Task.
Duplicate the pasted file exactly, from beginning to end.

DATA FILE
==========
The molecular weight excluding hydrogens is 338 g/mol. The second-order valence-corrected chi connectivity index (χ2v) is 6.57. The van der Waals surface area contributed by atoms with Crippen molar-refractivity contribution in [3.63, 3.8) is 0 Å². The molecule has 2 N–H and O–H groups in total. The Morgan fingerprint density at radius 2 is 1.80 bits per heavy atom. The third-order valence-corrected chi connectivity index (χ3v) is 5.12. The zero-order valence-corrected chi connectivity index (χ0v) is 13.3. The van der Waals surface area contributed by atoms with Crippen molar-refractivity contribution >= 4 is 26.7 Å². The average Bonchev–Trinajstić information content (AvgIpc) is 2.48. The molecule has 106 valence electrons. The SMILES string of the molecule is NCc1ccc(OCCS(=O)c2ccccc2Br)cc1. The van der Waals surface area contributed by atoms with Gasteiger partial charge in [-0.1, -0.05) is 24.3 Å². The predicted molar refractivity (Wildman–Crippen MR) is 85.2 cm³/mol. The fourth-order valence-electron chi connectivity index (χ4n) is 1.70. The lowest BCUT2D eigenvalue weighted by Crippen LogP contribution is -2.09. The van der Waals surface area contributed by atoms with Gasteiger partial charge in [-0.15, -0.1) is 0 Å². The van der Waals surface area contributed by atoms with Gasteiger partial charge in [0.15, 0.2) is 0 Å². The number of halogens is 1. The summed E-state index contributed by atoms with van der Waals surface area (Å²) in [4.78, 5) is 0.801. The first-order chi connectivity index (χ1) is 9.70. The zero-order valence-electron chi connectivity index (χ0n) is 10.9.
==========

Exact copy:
The molecular weight excluding hydrogens is 338 g/mol. The second-order valence-corrected chi connectivity index (χ2v) is 6.57. The van der Waals surface area contributed by atoms with Crippen molar-refractivity contribution in [3.63, 3.8) is 0 Å². The molecule has 2 N–H and O–H groups in total. The Morgan fingerprint density at radius 2 is 1.80 bits per heavy atom. The third-order valence-corrected chi connectivity index (χ3v) is 5.12. The zero-order valence-corrected chi connectivity index (χ0v) is 13.3. The van der Waals surface area contributed by atoms with Crippen molar-refractivity contribution >= 4 is 26.7 Å². The average Bonchev–Trinajstić information content (AvgIpc) is 2.48. The molecule has 106 valence electrons. The SMILES string of the molecule is NCc1ccc(OCCS(=O)c2ccccc2Br)cc1. The van der Waals surface area contributed by atoms with Gasteiger partial charge in [-0.1, -0.05) is 24.3 Å². The predicted molar refractivity (Wildman–Crippen MR) is 85.2 cm³/mol. The fourth-order valence-electron chi connectivity index (χ4n) is 1.70. The lowest BCUT2D eigenvalue weighted by Crippen LogP contribution is -2.09. The van der Waals surface area contributed by atoms with Gasteiger partial charge in [-0.15, -0.1) is 0 Å². The van der Waals surface area contributed by atoms with Gasteiger partial charge in [0.15, 0.2) is 0 Å². The number of halogens is 1. The summed E-state index contributed by atoms with van der Waals surface area (Å²) in [4.78, 5) is 0.801. The first-order chi connectivity index (χ1) is 9.70. The zero-order valence-electron chi connectivity index (χ0n) is 10.9.